Order Requires Disclosure of 3rd Party Funding Information in Zantac MDL

On April 3, 2020, the United States District Court for the Southern District of Florida issued an order in the pending Zantac multidistrict litigation (”MDL”) requiring disclosure of funding arrangements and funding documentation between plaintiffs’ counsel and third-party litigation financiers. This order represents some increased traction in favor of arguments seeking to require disclosure of third-party funding arrangements in MDLs.

The Zantac MDL, In re Zantac (Ranitidine) Prods. Liab. Litig., MDL No. 2924, was originally formed by the Judicial Panel for Multidistrict Litigation on February 6, 2020. The plaintiffs sued various defendants, including manufacturer Sanofi and its distributors, alleging that the active ingredient in the heartburn medication Zantac breaks down to form a carcinogen that caused personal injuries. Included in the MDL are also six putative classes of consumers who sought refunds and economic damages based on their purchase of Zantac. Due to a number of actions already pending in the Southern District of Florida, the Panel transferred the remaining actions to that court to be assigned to the Honorable Robin L. Rosenberg.

Once underway, Judge Rosenberg issued Pretrial Order No. 16 to address certain administrative issues, including disclosures by plaintiffs’ leadership counsel applicants. In Re Zantac (Rantidine) Prods. Liab. Litig., 2020 U.S. Dist. LEXIS 62805, *39 (S.D. Fla. April 3, 2020). The court noted that the “unique nature of an MDL, and particularly one of this potential size, warrants transparency and the highest regard for potential conduct, and confidence in the leadership and in the manner in which the case is handled by all parties.” Accordingly, the court required any applicant for plaintiff’s leadership counsel to make broad disclosures regarding certain financial interests in the outcome of the litigation.

Among those interests was “any financing contingent upon this litigation.” If plaintiffs did obtain outside financing, the court asked whether the funder had “any control (direct or indirect, actual or apparent or implied) over the decision to file or the content of any motions or briefs, or any input into the decision to accept a settlement offer.” Next, the court asked whether financing created any “conflict of interest for counsel,” undermined “counsel’s obligation of vigorous advocacy,” affected “counsel’s independent judgment,” gave to the lender “any control over litigation strategy or settlement decisions” applied to both individual actions or common benefit work done by counsel, and whether the arrangement affected “party control of settlement.” Additionally, the Court required counsel to explain the nature and amount of the financing they received and to submit a copy of the financing documentation to a Special Master for review.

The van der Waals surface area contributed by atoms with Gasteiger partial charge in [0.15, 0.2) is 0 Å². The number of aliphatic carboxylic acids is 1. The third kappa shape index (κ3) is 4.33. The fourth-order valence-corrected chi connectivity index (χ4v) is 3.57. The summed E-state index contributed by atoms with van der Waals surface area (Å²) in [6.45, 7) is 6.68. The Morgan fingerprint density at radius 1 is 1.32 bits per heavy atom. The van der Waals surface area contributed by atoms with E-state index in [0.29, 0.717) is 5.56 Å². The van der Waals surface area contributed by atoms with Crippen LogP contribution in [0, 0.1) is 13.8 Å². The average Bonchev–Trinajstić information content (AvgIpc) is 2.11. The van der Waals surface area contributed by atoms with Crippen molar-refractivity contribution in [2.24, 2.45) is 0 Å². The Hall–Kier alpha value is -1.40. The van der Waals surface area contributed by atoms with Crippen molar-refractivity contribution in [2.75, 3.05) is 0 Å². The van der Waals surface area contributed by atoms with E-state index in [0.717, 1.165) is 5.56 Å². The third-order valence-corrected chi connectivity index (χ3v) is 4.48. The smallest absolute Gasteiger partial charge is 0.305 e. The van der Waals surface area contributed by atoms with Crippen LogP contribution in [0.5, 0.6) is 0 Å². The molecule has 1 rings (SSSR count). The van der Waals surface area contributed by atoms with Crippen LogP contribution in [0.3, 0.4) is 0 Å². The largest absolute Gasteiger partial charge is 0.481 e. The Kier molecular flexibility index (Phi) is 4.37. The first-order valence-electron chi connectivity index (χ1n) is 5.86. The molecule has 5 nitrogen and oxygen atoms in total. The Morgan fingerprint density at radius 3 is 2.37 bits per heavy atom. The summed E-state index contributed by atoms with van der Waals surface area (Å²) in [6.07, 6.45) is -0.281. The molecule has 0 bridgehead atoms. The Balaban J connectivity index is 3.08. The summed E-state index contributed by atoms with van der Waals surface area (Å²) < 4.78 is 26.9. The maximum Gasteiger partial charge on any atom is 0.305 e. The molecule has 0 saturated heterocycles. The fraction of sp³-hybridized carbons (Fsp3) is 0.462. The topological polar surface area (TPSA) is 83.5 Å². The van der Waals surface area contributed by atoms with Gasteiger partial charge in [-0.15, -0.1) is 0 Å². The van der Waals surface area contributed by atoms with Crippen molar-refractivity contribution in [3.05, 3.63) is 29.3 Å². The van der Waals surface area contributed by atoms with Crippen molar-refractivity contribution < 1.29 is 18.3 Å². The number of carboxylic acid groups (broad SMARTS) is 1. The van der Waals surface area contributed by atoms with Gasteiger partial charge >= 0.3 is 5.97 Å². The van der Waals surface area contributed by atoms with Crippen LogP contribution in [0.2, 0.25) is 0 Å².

While this area is still evolving and there are certainly obstacles to obtaining disclosure of or discovery on third-party litigation funding, this order comes on the heels of certain other recent developments tending in favor of disclosure of such arrangements. In May 2018, U.S. District Judge Dan Polster in the U.S. District Court for the Northern District of Ohio ordered the production of documents relating to financing arrangements for in camera review as part of the In Re National Prescription Opiate Litigation MDL. Further, in October 2019, the Advisory Committee on the Federal Rules of Civil Procedure moved its consideration of third-party litigation funding disclosure out of the MDL subcommittee for full consideration at the committee level, signaling openness to a possible change in disclosure requirements in the future.

Ultimately, while courts have generally been reluctant to require disclosure of third-party funding arrangements, these recent decisions towards requiring disclosure indicate court willingness in some instances to provide consideration of a number of potential impacts from litigation funding, including potential bias, conflicts of interest, and the third party financiers’ control of decision-making in multidistrict litigation. The issue of disclosure of third-party funding arrangements will continue to gain importance, particularly in the current environment where both MDLs and third-party funding arrangements are only growing.

For more information on recent developments in third-party litigation funding, please see “Why Reformers Want Disclosure of 3rd-Party MDL Funding” at https://www.duanemorris.com/articles/why_reformers_want_disclosure_3rd_party_MDL_funding_0120.html.


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The opinions expressed on this blog are those of the author and are not to be construed as legal advice.

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